The first season aired on AMC from June to August 2021. It was renewed for a second and final season that will air next year.
The first comment on the trailer of HBO Max's "Made for Love" proclaims that it's "such an underrated show," and we agree.
"Made for Love," starring Cristin Milioti, Billy Magnussen, and Ray Romano, is based on the 2017 novel of the same name, and it sort of feels like a season-long episode of "Black Mirror."
To summarize the premise: Hazel (Milioti) is married to the needy/sociopathic/unstable tech billionaire Byron, who implants a chip inside Hazel's brain that lets him see what she sees, and read her thoughts and feelings — understandably, Hazel leaves him and then struggles to escape and stay alive.
The first season began airing in April. In June, it was renewed for a second season.
"Evil" started out on CBS and moved to Paramount+ for its second (even better) season.
The easiest way to sell someone on "Evil" is to explain that it's basically "The X-Files" with demons instead of aliens — it even focuses on a crime-solving duo consisting of a full-blown believer (an assessor/priest-in-training named David played by Mike Colter) and a hard-boiled skeptic (a forensic psychologist named Kristen played by Katja Herbers) who have very intense chemistry.
"Evil's" first season aired on CBS in 2020 to critical acclaim and decent viewing numbers, but it moved to Paramount+ for season two, which premiered in June 2021. TV Guide has called it "the best show on TV right now."
But are enough people watching it? It doesn't blow up Twitter every week like "Succession" or "Mare of Easttown" or "The White Lotus" have. It was renewed for a third season in July ... use this year to catch up, you won't regret it.
Mike Schur's latest sitcom, "Rutherford Falls," deserves to be as big as "Parks and Rec," "Brooklyn Nine-Nine," and "The Good Place."
Schur co-created all four of those shows, plus he wrote multiple episodes of 'The Office." Everything he touches turns to comedic gold, and Peacock's "Rutherford Falls" is no exception. Except, it hasn't made the same cultural impact as its predecessors ... yet.
"Rutherford Falls" follows two best friends, Nathan (Ed Helms) and Reagan (Jana Schmieding), who are both attempting to honor their families' legacies — Nathan, by refusing to let the town move a statue of his ancestor that's causing car accidents, and Reagan by helping to build out the cultural center inside a new casino run by her people, the Minishonka Nation.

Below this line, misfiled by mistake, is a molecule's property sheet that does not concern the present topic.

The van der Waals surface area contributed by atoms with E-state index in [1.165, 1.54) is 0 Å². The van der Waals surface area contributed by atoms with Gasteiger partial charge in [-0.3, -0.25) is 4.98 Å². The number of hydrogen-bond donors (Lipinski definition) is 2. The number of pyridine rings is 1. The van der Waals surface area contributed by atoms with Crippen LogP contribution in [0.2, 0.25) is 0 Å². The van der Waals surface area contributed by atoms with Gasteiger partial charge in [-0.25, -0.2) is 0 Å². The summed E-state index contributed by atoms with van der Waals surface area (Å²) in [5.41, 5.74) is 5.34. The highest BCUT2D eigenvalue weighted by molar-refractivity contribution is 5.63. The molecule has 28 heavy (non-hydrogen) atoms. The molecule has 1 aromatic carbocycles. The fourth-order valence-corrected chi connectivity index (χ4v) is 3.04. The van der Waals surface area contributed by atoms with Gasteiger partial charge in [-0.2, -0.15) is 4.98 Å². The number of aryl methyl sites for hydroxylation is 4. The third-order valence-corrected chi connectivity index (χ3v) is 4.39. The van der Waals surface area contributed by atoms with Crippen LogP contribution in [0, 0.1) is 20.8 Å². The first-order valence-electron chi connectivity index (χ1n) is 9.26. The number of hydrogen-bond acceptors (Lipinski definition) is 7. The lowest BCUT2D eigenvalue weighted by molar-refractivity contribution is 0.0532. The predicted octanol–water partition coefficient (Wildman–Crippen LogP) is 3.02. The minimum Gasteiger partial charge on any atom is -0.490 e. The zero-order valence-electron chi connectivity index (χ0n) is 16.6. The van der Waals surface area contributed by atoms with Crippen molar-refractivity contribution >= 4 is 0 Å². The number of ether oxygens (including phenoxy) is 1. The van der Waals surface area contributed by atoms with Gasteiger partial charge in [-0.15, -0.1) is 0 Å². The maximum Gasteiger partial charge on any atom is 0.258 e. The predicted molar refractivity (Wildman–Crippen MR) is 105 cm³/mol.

The sitcom is another step forward in Indigenous representation, as Schiemieding is part of the Lakota Nation in real life (she also writes for the show), and her co-star Michael Greyeyes is part of the First Nations community in Canada, specifically the Plains Cree in Saskatchewan.
"Rutherford Falls" was renewed for a second season in July, a few months after it premiered in April.
Michael Waldron co-created two shows this year: Marvel's "Loki" — maybe you've heard of it — and the wrestling drama "Heels" on Starz.
When one of the TV shows you created becomes one of the most talked-about pieces of pop culture of the entire year, it's not a huge deal when your other show is a great piece of content that didn't do giant numbers, but is worth watching all the same.
"Heels," which premiered in August, stars Stephen Amell and Alexander Ludwig as brothers Jack and Ace, who are both professional wrestlers struggling to deal with the death of their father and their roles inside the wrestling league.
In November, "Heels" was renewed for season two.
"Queens" on ABC is the second show of 2021 to focus on a reunited girl group from the '90s, after "Girls5eva" in May.
However, "Queens," which stars hip-hop icons Brandy and Eve, along with former 3LW member Naturi Naughton and actress Nadine Velazquez, is a much more dramatic take on the situation, with real stakes and heartbreaking moments.
Until "Queens," which premiered on ABC in October and is still airing its first season, is renewed for a second season and nominated for an Emmy like "Girls5eva," we feel comfortable calling it underrated.
Read the original article on Insider